If “ignorance is bliss” and “romance is bliss” then romance must be ignorance, right? No, I don’t think so. It’s a faulty syllogism. Right now, a lot of people are concerned about illegal immigration. They think a rising crime rate is a problem of illegal immigration. They think immigrants are taking jobs legal Americans could otherwise have. They think they are overcrowding neighborhoods, draining government resources for education and healthcare. Are these observations valid?
Consider who settled Georgia, among other of the original 13 colonies which had a large contingent of convicts from their native land–England. They worked out OK in the end. If illegal immigrants have fake social security cards, with bogus numbers, who gets the benefit of any FICA taxes collected from paychecks? Those dollars go into the U.S. Treasury for the benefit of the Social Security fund. What jobs do these people take? The ones no one else wants. But shouldn’t we care that they are illegal? Yes, but the whole issue is an overblown distraction, a red herring, an easy target at which to point. So what? It avoids thinking and acting on real problems facing America. A failure to resolve this overblown problem then becomes yet another source of frustration with the government and politicians–avoiding personal responsibility for one’s own success or failure, one’s own happiness.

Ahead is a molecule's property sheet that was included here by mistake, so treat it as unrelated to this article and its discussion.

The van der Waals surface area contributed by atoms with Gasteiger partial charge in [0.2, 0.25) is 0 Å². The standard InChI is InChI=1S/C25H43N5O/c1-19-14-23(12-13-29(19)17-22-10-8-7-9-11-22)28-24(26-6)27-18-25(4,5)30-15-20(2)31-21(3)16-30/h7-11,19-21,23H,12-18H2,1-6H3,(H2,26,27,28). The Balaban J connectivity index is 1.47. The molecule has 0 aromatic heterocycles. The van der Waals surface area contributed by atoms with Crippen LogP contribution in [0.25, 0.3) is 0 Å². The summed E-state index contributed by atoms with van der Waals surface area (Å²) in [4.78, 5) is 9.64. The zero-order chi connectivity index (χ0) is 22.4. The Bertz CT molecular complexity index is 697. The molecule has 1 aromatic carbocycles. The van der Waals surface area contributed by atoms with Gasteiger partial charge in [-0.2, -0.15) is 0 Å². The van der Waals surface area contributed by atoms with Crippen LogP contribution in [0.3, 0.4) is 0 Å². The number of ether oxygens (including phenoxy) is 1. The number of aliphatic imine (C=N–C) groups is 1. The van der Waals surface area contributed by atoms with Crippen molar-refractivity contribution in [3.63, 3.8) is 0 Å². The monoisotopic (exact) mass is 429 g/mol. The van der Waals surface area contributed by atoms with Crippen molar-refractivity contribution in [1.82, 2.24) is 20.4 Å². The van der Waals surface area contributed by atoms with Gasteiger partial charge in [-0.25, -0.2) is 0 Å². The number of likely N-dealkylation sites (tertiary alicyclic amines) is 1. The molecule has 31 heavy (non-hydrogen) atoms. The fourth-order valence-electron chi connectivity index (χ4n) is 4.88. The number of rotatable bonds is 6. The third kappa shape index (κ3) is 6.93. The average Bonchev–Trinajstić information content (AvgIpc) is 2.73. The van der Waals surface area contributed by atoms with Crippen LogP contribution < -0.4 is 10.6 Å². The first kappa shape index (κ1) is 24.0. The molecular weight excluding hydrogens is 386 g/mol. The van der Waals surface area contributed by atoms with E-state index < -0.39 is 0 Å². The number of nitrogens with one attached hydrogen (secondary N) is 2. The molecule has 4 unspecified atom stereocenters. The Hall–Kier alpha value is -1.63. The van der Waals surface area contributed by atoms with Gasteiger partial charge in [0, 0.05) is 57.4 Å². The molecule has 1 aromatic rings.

What do the following have in common? “The Devil made me do it!” Thank God I got that promotion!” Or perhaps, “If only we could move to the country, then we would be happy.”
They all give credit, blame or control to someone or something outside ourselves. The devil doesn’t make anybody do anything; people choose to do things. God doesn’t whisper in employer’s ears, advising on who should get promotions. Why would a change of scenery make life any happier? Happiness lies in the confidence not only that you control your own destiny, but that you can achieve whatever you want or overcome whatever adversity faces you. If you are unhappy where you are, going somewhere else just changes the view–not the reality. This is a small glimpse of the value of a Buddhist perspective on life. More to come.
I am cheating, you might say, but it is early in this blogging game. What I have to say today is not really content, just more description of what I will be saying when I do have something to say. All of which is to say that some of the categories I expect to include items on are:
- War and Peace
- Applied Buddhism (what is that?–you’ll see)
- Politics (yuck)
- Financial issues
Well, that should be enough for a start. More tomorrow.
Welcome to Views from Eagle Peak! This is where I will pass along my observations on a variety of topics. I am off to a slow start at this, having spent countless hours getting up the Waiting for Westmoreland website and the Eagle Peak Press website. But the publishing world has convinced me that an author must have a “platform”–most often created these days via a blog. In connection with Eagle Peak, the general notion is to create value by revealing the laws of cause and effect at work in day-to-day life–whether at home, in the workplace or the world at large. I’ll give you some examples in the next couple days.